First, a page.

The Maker Select V2 features a simple but sturdy design similar in style to the Anycubic i3 Mega. The control box and power supply held in a separate unit next to the printer chassis like the CR-10 family of printers. This design gives it a large footprint than its bigger brother, the Maker Select Plus.

On delivery you will have to assemble the Maker Select, but this isn’t a kit printer. Assembly is just a matter of bolting two halves of the frame together with four bolts, and plugging in the wiring according to how it is labelled. Overall you should be up and ready in under an hour.

Features are sparse on this 3D printer, however the basics are covered with a heated print bed that will allow you to print ABS and Nylon.

There have been many thousands of Maker Select’s sold and so there is a large community of owners online sharing tips and upgrades. There are lots of upgrades you can print yourself, such as fan shrouds and large thumbscrew that will help you get the most from the printer.

Ultimately, the Maker Select V2 is a 3D printer for people who don’t mind a bit of tinkering and upgrading to get the best from it.

Important! You must carry out the ‘MOSFET Mod’ to the Maker Select V2 to prevent a possible safety problem where wires can overheat. This is a simple modification that routes the high power of the heated bed through a component that is better able to handle the power. It will cost you about $10 in parts and take 20 minutes to install. There’s an easy to follow guide on the MOSFET mod here.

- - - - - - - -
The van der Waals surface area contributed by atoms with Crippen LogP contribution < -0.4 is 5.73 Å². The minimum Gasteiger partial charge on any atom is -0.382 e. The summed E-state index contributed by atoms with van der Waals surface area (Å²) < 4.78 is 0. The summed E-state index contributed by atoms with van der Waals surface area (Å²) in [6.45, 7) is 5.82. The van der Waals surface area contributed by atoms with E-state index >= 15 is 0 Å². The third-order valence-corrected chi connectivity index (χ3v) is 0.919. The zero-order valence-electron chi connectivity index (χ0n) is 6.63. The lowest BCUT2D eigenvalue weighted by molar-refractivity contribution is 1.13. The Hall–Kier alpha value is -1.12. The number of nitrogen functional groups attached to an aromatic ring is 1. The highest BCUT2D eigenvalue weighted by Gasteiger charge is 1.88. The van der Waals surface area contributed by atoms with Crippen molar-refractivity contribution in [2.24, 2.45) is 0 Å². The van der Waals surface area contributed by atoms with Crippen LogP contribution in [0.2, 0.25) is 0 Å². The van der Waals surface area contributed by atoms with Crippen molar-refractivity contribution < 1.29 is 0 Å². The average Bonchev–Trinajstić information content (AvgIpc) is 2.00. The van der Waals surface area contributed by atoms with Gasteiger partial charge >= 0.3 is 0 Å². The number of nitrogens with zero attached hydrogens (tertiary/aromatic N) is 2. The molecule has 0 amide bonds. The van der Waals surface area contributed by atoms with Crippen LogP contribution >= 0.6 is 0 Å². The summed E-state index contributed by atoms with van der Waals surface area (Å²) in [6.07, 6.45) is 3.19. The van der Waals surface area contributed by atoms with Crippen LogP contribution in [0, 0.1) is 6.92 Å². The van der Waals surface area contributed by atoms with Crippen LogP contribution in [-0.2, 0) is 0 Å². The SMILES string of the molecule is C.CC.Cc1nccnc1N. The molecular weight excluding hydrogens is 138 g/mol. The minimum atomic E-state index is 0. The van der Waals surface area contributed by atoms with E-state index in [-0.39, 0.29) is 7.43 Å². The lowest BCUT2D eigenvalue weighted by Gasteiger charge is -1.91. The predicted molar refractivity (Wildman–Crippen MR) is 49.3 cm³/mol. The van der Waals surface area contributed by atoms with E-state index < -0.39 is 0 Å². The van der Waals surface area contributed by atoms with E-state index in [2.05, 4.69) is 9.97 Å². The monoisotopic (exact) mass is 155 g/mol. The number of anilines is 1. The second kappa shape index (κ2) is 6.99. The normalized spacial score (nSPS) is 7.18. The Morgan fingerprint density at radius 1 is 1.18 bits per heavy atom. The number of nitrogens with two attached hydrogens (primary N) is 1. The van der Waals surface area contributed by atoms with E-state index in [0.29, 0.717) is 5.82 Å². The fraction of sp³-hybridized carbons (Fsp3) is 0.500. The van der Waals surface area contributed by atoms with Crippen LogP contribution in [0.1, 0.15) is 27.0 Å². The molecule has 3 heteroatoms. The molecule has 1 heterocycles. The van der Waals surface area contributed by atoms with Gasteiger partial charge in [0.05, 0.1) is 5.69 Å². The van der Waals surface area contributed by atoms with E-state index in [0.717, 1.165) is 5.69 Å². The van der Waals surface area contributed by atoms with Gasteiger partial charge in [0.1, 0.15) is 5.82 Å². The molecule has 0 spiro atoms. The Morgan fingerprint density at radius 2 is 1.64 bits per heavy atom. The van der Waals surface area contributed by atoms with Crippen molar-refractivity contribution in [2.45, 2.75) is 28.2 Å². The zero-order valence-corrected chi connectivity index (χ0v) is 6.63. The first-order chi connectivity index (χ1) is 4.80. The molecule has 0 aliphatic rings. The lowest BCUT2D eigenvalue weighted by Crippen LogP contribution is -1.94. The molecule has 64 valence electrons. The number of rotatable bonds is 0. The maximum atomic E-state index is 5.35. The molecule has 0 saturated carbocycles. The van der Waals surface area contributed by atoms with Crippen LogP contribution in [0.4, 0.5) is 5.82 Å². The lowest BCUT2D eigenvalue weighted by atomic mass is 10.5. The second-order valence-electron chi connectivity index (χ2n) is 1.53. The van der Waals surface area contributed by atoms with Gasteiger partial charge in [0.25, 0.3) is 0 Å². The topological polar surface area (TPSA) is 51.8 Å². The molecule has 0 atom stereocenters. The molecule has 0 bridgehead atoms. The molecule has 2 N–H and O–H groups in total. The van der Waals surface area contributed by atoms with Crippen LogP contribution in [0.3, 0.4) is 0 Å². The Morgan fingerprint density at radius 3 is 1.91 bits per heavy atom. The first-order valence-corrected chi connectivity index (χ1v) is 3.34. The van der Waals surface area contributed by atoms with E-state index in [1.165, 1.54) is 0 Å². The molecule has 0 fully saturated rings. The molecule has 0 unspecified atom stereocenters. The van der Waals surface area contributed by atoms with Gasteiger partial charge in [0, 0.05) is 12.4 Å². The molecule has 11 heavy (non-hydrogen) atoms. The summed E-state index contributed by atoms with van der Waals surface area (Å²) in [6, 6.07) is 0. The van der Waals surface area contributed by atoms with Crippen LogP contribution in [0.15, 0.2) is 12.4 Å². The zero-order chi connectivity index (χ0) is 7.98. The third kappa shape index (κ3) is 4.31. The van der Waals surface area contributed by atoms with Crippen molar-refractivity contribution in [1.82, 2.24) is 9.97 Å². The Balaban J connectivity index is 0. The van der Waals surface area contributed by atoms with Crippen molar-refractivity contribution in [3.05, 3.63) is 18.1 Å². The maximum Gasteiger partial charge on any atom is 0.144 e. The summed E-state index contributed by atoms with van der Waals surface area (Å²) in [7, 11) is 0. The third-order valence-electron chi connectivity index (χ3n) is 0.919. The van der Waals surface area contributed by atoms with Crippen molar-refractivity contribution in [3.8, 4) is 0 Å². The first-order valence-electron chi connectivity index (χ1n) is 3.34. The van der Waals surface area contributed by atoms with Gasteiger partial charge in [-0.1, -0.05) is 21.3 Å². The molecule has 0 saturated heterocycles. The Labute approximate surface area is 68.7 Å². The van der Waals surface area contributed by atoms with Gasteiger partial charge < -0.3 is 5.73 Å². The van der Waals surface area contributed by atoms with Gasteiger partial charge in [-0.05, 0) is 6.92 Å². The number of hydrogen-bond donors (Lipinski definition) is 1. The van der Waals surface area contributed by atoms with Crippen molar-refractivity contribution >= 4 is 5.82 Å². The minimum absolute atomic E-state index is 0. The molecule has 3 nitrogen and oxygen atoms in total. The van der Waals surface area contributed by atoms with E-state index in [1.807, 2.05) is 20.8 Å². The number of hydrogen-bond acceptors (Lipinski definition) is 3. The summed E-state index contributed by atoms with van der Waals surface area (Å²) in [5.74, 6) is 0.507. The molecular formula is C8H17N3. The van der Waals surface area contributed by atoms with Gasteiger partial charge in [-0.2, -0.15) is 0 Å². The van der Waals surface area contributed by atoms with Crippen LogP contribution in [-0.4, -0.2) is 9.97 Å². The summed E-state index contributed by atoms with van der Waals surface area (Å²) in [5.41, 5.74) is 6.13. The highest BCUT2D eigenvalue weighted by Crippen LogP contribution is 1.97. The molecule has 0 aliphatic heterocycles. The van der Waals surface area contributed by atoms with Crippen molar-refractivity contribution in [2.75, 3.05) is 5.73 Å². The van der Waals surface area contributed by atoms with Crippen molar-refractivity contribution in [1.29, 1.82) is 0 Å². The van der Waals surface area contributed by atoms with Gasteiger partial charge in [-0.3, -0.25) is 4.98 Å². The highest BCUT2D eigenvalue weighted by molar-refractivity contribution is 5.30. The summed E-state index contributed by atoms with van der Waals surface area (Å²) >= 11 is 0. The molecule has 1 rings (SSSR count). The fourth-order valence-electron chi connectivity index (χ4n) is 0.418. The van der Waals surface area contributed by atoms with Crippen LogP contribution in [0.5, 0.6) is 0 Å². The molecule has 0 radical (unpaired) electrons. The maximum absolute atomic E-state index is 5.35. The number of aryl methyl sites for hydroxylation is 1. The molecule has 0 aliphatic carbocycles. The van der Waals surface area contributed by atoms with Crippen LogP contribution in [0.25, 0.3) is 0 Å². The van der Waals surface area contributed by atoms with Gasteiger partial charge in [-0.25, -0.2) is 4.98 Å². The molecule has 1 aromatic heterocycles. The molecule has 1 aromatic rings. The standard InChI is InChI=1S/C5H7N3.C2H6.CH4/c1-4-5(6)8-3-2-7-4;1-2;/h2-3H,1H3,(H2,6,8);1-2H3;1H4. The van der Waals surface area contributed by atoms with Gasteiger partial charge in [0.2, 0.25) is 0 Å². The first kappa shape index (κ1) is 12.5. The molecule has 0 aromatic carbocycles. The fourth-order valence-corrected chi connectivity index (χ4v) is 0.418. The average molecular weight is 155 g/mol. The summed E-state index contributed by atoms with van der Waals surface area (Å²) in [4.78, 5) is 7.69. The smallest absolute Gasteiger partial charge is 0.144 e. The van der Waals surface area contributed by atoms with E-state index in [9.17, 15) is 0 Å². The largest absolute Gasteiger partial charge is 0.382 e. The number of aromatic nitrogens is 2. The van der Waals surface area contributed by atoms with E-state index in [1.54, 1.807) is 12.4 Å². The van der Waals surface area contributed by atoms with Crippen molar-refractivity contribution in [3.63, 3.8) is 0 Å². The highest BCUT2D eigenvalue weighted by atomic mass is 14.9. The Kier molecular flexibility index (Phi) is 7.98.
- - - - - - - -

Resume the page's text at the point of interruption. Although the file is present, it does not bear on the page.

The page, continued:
Monoprice Maker Select V2

Specs

  • Print Volume:
Overall
67%
67%

Pros

  • Direct drive extruder is good for flexible filament
  • Good quality prints
  • Large community of owners
  • Lots of upgrades available to print

Cons

  • Can need tinkering to get the best results
  • You must carry out MOSFET mod for safety
  • No features like resume from power outage

Monoprice Maker Select Plus

My Verdict

Monoprice have become the go to brand for budget 3D printers and the Maker Select Plus sits neatly in the centre of their range.

It features a very sturdy steel frame with the print bed mounted on top of the control box and power supply. This is very similar in design to the Anycubic i3 Mega and it works well to package everything into a small footprint.

Whatever your skill level you will have no problem assembling the Maker Select, as it is simply a case of bolting the two parts of the chassis together with the included hex key.